Scotland for visitors

 

Home

History Recipes Contact

Scotland's History
Accommodation
Archaeology
Articles and reviews
Arts
Art for sale
Scottish Books
Calendars
Castles and Historic Houses
Famous Scots
Family/Genealogy
Gaelic/Language
Golf
 

Home Page
Humour
Museums & Attractions
News and Breaking Stories
Picture Gallery
Places to visit
Poster Store
Privacy Statement
Quizzes and puzzles (Fun Only)
Recipes
Small Ads
Site Map
Whisky
Links

The Covenanting Trail
A journey through Scotland's "killing times"

The covenanters were put into very simple terms, the people of Scotland who signed the national covenant in 1638. This covenant confirmed their opposition to the intereference by the Stuart Kings in the affairs of the Presbyterian Church of Scotland.

The Stuart Kings believed in the divine right of the Monarch, whereas the Covenanters couldn't accept that the King was the spiritual head of the church(only Jesus Christ could be the spiritual head of any church). This belief clearly put them at odds with the Crown and they were willing to fight for their beliefs.

King Charles 1 had introduced the book of common prayer in 1637 and any dissension (such as preaching ) from this, became an act punishable by heavy fines or ultimately death. These times became known as "the killing times" and was a particularly dark period in Scottish history. There were a few battles such as those at Drumclog, where armed worshippers routed the battle hardened Dragoons led by John Graham of Claverhouse (later Viscount Dundee)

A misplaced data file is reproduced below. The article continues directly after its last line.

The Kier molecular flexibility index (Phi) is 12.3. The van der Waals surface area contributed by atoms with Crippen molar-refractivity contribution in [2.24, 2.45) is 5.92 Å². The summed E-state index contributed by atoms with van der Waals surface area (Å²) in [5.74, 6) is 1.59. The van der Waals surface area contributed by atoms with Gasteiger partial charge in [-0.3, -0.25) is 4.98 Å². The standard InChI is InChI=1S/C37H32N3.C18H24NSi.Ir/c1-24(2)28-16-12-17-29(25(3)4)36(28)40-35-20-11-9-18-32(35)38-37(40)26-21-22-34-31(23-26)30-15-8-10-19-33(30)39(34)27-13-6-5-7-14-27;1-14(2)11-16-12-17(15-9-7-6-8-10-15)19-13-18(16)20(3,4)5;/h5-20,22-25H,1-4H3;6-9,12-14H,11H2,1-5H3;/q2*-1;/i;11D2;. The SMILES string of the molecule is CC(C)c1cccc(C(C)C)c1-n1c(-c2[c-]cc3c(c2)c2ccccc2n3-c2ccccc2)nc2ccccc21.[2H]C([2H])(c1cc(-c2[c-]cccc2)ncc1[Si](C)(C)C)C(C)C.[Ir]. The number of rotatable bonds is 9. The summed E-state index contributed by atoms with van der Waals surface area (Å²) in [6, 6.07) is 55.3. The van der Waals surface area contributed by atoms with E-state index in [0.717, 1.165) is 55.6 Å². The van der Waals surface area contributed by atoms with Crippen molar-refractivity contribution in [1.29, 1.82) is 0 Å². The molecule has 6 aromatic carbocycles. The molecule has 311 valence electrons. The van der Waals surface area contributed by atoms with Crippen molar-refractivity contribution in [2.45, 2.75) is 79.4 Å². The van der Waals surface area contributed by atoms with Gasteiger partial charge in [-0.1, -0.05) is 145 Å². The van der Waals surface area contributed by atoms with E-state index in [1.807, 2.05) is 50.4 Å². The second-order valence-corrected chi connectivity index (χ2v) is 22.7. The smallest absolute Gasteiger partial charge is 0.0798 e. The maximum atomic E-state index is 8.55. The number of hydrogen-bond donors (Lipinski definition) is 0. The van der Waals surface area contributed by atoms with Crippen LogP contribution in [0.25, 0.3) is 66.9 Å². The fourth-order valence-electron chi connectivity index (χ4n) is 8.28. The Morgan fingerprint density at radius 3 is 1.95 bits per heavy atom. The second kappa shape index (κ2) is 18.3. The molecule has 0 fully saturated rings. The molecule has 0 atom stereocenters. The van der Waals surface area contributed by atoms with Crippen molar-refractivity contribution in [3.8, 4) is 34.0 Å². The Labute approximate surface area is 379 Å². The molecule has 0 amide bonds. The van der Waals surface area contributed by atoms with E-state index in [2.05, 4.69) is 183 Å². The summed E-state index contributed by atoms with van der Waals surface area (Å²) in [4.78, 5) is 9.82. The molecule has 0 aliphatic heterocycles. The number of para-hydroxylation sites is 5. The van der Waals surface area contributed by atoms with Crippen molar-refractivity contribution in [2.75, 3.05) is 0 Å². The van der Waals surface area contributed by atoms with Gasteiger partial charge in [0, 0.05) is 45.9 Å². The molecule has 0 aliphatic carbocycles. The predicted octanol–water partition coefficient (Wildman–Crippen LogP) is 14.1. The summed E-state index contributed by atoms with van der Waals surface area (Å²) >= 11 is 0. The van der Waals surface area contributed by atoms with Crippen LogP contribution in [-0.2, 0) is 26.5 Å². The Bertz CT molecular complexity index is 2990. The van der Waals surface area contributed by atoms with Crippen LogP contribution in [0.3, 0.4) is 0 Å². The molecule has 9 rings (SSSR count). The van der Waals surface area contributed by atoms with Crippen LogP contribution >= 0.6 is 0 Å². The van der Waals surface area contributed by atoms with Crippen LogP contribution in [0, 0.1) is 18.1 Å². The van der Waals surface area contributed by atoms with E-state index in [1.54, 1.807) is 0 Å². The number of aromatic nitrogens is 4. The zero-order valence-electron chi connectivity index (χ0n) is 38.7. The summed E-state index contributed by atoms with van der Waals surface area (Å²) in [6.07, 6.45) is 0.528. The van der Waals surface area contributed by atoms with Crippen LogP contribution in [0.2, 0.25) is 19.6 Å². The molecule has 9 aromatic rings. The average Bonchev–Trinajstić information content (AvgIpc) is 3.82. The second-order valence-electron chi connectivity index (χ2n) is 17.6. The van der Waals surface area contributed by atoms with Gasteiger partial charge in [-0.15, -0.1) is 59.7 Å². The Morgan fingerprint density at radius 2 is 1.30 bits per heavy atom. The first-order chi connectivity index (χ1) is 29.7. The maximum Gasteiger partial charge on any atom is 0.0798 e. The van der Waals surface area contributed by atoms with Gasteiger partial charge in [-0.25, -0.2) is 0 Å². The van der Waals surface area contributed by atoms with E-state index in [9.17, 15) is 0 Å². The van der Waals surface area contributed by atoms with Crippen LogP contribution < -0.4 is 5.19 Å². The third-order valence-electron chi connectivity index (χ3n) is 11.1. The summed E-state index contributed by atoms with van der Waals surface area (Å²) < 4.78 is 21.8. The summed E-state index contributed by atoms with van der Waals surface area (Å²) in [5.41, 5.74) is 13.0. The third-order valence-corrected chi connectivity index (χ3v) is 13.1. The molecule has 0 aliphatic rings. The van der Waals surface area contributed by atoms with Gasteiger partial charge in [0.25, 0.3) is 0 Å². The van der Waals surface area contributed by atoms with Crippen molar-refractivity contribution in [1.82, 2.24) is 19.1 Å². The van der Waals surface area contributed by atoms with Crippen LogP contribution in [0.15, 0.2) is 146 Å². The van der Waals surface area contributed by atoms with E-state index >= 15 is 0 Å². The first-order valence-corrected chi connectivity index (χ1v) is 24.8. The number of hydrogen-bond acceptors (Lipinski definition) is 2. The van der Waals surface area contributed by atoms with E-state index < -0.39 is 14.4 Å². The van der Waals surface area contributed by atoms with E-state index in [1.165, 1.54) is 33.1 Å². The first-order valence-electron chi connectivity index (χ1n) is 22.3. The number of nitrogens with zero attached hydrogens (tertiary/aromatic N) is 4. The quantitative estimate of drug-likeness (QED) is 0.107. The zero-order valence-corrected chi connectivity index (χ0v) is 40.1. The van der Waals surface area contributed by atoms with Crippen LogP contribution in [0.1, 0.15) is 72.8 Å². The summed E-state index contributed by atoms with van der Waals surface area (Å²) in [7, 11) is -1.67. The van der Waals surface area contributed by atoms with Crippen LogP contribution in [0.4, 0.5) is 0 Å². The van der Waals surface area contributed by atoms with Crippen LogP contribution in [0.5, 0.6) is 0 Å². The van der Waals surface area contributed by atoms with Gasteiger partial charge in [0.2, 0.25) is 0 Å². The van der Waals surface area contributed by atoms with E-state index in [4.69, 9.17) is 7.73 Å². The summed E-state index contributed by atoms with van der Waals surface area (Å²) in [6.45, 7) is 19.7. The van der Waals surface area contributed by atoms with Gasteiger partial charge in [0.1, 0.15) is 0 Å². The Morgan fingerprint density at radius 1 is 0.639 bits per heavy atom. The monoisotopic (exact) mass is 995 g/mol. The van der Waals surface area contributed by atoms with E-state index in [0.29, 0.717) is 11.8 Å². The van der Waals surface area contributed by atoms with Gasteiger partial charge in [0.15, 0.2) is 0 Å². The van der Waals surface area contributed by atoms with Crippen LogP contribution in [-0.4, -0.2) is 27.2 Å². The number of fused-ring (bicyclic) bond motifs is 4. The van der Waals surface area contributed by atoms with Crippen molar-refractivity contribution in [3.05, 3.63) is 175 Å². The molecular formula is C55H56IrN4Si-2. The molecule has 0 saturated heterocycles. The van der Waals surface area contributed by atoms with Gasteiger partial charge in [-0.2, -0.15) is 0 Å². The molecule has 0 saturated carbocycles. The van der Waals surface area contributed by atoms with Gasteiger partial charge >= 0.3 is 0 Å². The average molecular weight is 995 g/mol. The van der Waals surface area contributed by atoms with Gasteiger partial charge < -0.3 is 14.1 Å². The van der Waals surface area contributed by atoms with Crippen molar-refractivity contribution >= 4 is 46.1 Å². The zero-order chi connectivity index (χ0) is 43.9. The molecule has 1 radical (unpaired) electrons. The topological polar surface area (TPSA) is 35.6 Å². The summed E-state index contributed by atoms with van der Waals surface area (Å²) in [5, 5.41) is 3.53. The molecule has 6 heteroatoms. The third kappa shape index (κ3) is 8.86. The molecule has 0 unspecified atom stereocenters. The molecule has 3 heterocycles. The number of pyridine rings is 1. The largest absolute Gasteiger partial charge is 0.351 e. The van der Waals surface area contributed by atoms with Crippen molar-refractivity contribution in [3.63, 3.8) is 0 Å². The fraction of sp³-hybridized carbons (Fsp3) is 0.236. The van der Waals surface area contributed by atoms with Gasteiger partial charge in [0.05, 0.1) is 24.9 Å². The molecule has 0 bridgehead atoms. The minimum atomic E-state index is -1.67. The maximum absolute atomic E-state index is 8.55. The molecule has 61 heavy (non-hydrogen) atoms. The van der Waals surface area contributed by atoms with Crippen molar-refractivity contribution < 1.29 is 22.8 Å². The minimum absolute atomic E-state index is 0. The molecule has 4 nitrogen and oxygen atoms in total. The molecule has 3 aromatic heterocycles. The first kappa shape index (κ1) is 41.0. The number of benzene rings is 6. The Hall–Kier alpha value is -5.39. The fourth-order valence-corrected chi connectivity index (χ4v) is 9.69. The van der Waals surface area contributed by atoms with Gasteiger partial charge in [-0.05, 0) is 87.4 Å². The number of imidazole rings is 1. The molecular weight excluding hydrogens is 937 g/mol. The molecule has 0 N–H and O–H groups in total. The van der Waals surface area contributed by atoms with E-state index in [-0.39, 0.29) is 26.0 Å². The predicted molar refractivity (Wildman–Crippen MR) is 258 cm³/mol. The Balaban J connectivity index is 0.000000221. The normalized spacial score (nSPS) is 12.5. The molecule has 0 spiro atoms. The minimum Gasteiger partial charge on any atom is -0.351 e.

covenanters memorial drumclog battlefield picture photograph

Unfortunately for the Covenanters the success was short lived and they were heavily defeated at the battle of Bothwell Bridge some three weeks later.

Following their defeat conditions, worsened for the covenanters and memorials can be found all over south west Scotland testifying to this. Some are to be found in Kirkyards whilst many will be found on open hillside marking the spot where many, trapped, offered the chance to make an oath of allegiance, refused and were summarily executed.

There are some buildings remaining from the time which were not burned or raised to the ground. Dalserf church(1655) is an interesting little church in a very quiet village in the clyde valley(or garden valley as it is becoming more popularly known as). It has seven exit doors, so that lookouts could be posted facing every direction to give the congregation ample time to flee.
Dark days indeed for Scotland but as with many of these events it helped to shape a Nation


For a full account of the Covenanters see the article by Brian Orr

cover

cover

 

Home

History Recipes Contact